Upon landing I determined I had zero cell coverage, and no radio contact with David.  Before landing I had given him my distance and bearing from Zapata, and by putting those numbers into the old Garmin 12 he should be able to get within a few miles of my location.  But establishing radio contact with me behind the hills and down in the Nueces River valley was going to be another matter.  And then there would likely be a locked gate to be dealt with.

 So after quickly breaking down I hiked with my harness in hundred-degree heat three-quarters of a mile to the main lodge hoping someone could help me out.  But after walking all around the buildings hollering “hello”, there was no reply.  I found a hose from which to drink water and sat down to cool off and rest my aching leg before beginning the two mile hike out to the road.  From there I hoped to establish cell or radio contact with David.  But just as I was beginning to stir for the hike, I heard a muffled “woof” behind me and turned to see a woman behind a glass door with a gigantic Great Dane.  She turned out to be the lodge’s caretaker during the hot months, and had been alarmed to see some guy with a big “duffle bag” (my harness).  She figured I was a Mexican drug runner and was concerned because she didn’t have her gun.  However when I turned around to reveal my decidedly gringo features she was immensely relieved, and became most hospitable.  In chatting with her I learned that the Pinon Ranch, as it’s named, is owned by the Dallas oil billionaire Hunt family who built the pristine, paved wilderness runway for them to jet in and shoot the furry critter whose heads liberally decorate the walls of the handsome main lodge.

After it became apparent that even their phones didn’t work, she offered to drive me out to the gate where there was cell coverage. At the first high spot on the road I got in touch with David who was miraculously close to the ranch’s gate after having traversed some thirty miles of bush roads trying to establish radio contact with me.  With my radioed information he had created a synthetic waypoint that proved to be within about two and half miles of me.  But while that is pretty good, I today decided to order a SPOT locator.  Having seen how well it works for Mike and the Brazilians I am persuaded it is the way to go for pilots flying in wilderness areas.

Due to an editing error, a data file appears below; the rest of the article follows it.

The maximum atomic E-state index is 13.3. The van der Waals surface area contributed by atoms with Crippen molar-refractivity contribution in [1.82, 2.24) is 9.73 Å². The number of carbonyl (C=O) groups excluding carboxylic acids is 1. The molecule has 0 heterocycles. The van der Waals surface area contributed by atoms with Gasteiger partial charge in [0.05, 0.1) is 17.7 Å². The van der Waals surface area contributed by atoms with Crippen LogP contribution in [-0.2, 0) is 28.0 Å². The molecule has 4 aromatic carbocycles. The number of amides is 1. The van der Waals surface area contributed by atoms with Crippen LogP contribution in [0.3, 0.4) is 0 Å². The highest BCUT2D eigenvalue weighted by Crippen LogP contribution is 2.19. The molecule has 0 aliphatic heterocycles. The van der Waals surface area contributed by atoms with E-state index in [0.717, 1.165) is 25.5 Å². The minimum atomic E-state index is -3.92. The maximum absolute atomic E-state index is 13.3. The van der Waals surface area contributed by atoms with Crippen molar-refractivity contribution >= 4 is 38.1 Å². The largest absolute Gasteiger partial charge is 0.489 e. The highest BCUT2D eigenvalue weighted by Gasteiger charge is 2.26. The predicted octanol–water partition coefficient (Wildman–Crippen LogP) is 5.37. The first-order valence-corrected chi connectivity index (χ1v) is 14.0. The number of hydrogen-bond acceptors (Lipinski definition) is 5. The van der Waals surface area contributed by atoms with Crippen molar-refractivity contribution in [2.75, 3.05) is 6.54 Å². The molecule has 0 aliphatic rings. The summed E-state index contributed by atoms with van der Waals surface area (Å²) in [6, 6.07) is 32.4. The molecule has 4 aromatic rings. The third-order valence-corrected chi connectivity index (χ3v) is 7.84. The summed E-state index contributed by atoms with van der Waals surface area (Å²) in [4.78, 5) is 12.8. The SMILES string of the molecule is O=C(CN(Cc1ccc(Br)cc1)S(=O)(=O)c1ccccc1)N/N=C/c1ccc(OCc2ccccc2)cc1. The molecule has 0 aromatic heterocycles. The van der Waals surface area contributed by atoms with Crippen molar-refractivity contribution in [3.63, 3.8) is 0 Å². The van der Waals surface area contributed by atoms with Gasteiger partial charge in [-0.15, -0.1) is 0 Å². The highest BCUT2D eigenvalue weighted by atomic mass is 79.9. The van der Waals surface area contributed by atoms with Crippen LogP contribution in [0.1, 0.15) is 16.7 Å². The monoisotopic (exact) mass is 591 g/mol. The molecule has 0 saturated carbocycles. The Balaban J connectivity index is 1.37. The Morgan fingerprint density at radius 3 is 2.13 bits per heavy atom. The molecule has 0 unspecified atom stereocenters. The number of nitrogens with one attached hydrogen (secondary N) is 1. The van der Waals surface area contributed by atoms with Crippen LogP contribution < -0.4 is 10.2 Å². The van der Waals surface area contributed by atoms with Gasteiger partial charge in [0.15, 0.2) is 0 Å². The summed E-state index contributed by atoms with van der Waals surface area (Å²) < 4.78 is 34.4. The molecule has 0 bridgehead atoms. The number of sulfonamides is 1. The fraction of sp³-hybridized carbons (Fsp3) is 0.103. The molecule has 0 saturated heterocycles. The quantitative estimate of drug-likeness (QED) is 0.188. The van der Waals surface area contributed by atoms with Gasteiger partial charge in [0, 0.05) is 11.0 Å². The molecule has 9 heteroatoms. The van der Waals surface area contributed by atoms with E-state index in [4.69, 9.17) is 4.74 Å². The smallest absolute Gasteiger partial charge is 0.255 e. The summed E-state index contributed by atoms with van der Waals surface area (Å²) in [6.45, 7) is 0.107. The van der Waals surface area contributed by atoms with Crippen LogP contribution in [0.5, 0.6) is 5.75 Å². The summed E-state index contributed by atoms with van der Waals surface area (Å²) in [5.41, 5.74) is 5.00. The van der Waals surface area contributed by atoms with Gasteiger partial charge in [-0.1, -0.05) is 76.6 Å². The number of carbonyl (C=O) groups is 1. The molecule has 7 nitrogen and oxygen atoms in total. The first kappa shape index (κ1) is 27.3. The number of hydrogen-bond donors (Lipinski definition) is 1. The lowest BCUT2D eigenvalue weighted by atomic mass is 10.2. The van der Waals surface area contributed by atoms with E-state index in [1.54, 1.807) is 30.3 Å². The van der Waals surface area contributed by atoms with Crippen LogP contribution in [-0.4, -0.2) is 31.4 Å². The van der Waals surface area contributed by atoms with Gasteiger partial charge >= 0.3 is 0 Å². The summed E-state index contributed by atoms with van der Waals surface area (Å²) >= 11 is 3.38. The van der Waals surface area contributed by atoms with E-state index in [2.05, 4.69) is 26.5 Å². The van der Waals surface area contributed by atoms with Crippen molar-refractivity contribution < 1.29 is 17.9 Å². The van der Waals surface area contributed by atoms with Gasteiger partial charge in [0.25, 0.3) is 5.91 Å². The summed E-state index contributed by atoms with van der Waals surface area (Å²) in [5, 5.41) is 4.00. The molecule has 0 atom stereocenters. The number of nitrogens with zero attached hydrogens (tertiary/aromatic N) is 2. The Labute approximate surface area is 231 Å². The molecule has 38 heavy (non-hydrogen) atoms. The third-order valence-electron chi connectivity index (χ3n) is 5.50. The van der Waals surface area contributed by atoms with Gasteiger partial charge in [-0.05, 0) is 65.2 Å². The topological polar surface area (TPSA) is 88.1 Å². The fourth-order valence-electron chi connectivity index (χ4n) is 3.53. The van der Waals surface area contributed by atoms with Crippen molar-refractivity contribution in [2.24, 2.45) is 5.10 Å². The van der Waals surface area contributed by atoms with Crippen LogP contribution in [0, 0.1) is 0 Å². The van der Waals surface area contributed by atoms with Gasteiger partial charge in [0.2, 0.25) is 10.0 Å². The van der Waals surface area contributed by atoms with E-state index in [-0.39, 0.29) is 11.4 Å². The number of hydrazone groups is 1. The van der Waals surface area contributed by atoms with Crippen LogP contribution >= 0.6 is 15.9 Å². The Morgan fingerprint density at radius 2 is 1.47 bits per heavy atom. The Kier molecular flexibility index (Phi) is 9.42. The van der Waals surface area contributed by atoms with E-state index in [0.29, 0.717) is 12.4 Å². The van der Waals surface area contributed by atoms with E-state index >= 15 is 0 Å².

After driving in to get my glider we then began the long drive back to Zapata, arriving home at 12:30 am, but not before a dubious dining experience in Carrizo Springs along the way.  The food wasn’t bad, but the service established a new low for the western world with a waiter who’s IQ could be measured in single digits.  Most unforgivably, he forgot my margarita.

The Others

BJ's 270 mile track across Texas, longest flight in US this year.
While I was attempting to solve my retrieval problems BJ was successfully continuing his quest to maintain a seven hour daily flight average.  He followed Gary’s advice and headed north past Uvalde and up US 83 into the Hill Country and beyond, getting some 270 miles despite the lighter winds and lack of clouds. He is my hero.  Alex and Mike too headed that way with Alex flying what I presume to be a personal best of about 250 miles, while Mike got 200 miles and a rather hairy, windy canyon landing that cost him a down tube.  The miracle of Alex’s flight is not the distance, but the fact that he got retrieved at all (by BJ and his driver, Dave).  He had neither a functioning radio nor a SPOT locator.  He’s bloody lucky.  This is not a place to be trifled with.

Finally, Davis on the single surface glider had a much harder time of it earlier, three times going down to 1,000 agl or less in his performance-challenged single-surface machine.  He ultimately landed east of Crystal City for 125 miles, or, as he’d prefer to say, 200 kilometers.  Earlier in the day I had been astonished at Davis’ rapid progress considering his glider’s performance limitations. And then it dawned on me: he was calling out distances in kilometers…

For those who have the necessary software and skill - Pete's igc file and Pete's Google Earth file of flight.